The learning path for week 3 started off with a one question opinion quiz asking if this statement was true or false. “The increasing pervasiveness of mobile digital technologies is making people anti-social. They are now much more likely to be in a social situation ignoring those actually there with them.”
My initial instinct was true, straight away I though yes definitely especially mobile phones and how people literally would rather be socialising on social media than with people that are actually there in the room with them. In some ways the answer is not as clean cut as a simple yes and no. There’s a lot more to consider especially the time we live in, looking back when the newspaper was first realised they paint a similar picture.
My initial view was defiantly one which didn’t need much looking into, which was the purpose of the task. I needed to look past my initial opinion and think about the history and whether people are actually being anti-social. Often online conversation with friends and family is actually more valuable and meaningful, than one with a random person you just met. But then there’s the other side, is the instant communication we get from technology actually stopping us from making real life connections with the people around us?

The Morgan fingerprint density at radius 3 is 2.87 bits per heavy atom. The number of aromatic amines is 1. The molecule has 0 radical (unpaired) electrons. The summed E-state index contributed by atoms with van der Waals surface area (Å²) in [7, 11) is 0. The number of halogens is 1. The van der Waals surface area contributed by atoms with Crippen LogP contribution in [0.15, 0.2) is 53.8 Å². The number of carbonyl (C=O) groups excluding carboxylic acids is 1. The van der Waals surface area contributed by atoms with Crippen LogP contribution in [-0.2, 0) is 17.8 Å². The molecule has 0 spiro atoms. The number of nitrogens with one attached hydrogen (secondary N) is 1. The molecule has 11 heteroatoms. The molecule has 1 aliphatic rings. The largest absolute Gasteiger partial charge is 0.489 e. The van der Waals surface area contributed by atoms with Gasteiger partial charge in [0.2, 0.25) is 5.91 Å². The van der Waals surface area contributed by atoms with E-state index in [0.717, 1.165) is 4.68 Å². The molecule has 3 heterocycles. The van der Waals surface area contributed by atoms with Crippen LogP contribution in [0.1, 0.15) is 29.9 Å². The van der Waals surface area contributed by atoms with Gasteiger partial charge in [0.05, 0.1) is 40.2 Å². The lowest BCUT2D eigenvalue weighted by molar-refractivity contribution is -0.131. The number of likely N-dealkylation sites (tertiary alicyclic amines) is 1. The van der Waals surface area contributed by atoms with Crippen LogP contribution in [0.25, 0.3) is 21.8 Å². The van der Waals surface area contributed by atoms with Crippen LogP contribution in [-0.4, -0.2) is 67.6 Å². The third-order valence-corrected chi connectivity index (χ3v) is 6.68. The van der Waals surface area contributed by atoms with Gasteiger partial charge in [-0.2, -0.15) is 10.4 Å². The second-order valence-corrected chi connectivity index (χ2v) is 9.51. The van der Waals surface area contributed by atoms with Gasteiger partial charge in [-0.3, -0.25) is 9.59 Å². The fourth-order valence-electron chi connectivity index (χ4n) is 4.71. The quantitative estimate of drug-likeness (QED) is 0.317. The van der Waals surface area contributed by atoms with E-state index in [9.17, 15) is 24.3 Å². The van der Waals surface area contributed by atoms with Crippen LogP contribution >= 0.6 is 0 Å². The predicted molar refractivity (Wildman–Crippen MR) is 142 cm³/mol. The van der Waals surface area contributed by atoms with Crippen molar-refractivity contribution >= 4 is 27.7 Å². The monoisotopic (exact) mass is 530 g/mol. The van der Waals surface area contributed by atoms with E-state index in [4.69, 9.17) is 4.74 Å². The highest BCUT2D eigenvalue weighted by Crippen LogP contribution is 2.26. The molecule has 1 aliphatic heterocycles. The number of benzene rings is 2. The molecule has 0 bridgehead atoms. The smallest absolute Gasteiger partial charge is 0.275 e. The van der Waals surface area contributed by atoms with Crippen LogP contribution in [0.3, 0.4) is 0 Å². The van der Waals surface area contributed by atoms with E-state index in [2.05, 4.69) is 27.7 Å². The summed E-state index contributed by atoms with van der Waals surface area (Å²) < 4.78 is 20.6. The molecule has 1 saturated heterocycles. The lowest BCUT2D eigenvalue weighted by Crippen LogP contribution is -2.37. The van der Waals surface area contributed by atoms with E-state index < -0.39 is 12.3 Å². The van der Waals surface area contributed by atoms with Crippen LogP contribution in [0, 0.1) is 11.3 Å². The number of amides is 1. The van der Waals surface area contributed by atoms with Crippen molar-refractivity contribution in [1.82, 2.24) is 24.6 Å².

I defiantly think there isn’t a clear and definite answer with this one.
I also came across another blogger Emma Johnson who shared some great statistics on this very topic. One particular figure stood out to me “78% of people believe that social media is making us anti-social and somewhat disrespectful with only 22% saying otherwise.” She also makes some interesting points about how social media gives people more boldness in what they say than what would be said face to face. Which is why we have the issue of Cyberbullying in our society. Social media defiantly comes with some pros and cons which is why we set guidelines and monitor our students online at school.